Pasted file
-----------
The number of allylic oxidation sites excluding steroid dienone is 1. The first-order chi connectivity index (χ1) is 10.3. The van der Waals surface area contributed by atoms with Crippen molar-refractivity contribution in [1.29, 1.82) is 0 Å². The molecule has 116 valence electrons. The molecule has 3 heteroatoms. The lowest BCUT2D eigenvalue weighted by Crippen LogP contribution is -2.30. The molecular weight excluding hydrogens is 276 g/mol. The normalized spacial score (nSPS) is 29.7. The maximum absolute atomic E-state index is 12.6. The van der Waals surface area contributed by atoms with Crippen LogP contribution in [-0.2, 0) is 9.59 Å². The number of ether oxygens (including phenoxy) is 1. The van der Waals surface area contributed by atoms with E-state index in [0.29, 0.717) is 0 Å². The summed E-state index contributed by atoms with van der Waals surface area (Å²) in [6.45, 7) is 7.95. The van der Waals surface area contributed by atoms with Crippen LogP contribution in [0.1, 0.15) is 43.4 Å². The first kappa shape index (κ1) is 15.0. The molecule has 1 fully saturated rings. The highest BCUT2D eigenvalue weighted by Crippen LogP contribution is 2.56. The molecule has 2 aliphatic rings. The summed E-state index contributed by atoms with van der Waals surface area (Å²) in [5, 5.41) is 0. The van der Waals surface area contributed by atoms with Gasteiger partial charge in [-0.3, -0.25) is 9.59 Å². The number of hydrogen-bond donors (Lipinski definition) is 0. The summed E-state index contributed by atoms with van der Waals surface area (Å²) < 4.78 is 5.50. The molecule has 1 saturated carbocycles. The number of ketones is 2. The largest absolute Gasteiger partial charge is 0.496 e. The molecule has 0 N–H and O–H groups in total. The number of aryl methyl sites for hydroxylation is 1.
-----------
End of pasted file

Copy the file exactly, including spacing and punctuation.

The number of allylic oxidation sites excluding steroid dienone is 1. The first-order chi connectivity index (χ1) is 10.3. The van der Waals surface area contributed by atoms with Crippen molar-refractivity contribution in [1.29, 1.82) is 0 Å². The molecule has 116 valence electrons. The molecule has 3 heteroatoms. The lowest BCUT2D eigenvalue weighted by Crippen LogP contribution is -2.30. The molecular weight excluding hydrogens is 276 g/mol. The normalized spacial score (nSPS) is 29.7. The maximum absolute atomic E-state index is 12.6. The van der Waals surface area contributed by atoms with Crippen LogP contribution in [-0.2, 0) is 9.59 Å². The number of ether oxygens (including phenoxy) is 1. The van der Waals surface area contributed by atoms with E-state index in [0.29, 0.717) is 0 Å². The summed E-state index contributed by atoms with van der Waals surface area (Å²) in [6.45, 7) is 7.95. The van der Waals surface area contributed by atoms with Crippen LogP contribution in [0.1, 0.15) is 43.4 Å². The first kappa shape index (κ1) is 15.0. The molecule has 1 fully saturated rings. The highest BCUT2D eigenvalue weighted by Crippen LogP contribution is 2.56. The molecule has 2 aliphatic rings. The summed E-state index contributed by atoms with van der Waals surface area (Å²) in [5, 5.41) is 0. The van der Waals surface area contributed by atoms with Gasteiger partial charge in [-0.3, -0.25) is 9.59 Å². The number of hydrogen-bond donors (Lipinski definition) is 0. The summed E-state index contributed by atoms with van der Waals surface area (Å²) < 4.78 is 5.50. The molecule has 1 saturated carbocycles. The number of ketones is 2. The largest absolute Gasteiger partial charge is 0.496 e. The molecule has 0 N–H and O–H groups in total. The number of aryl methyl sites for hydroxylation is 1.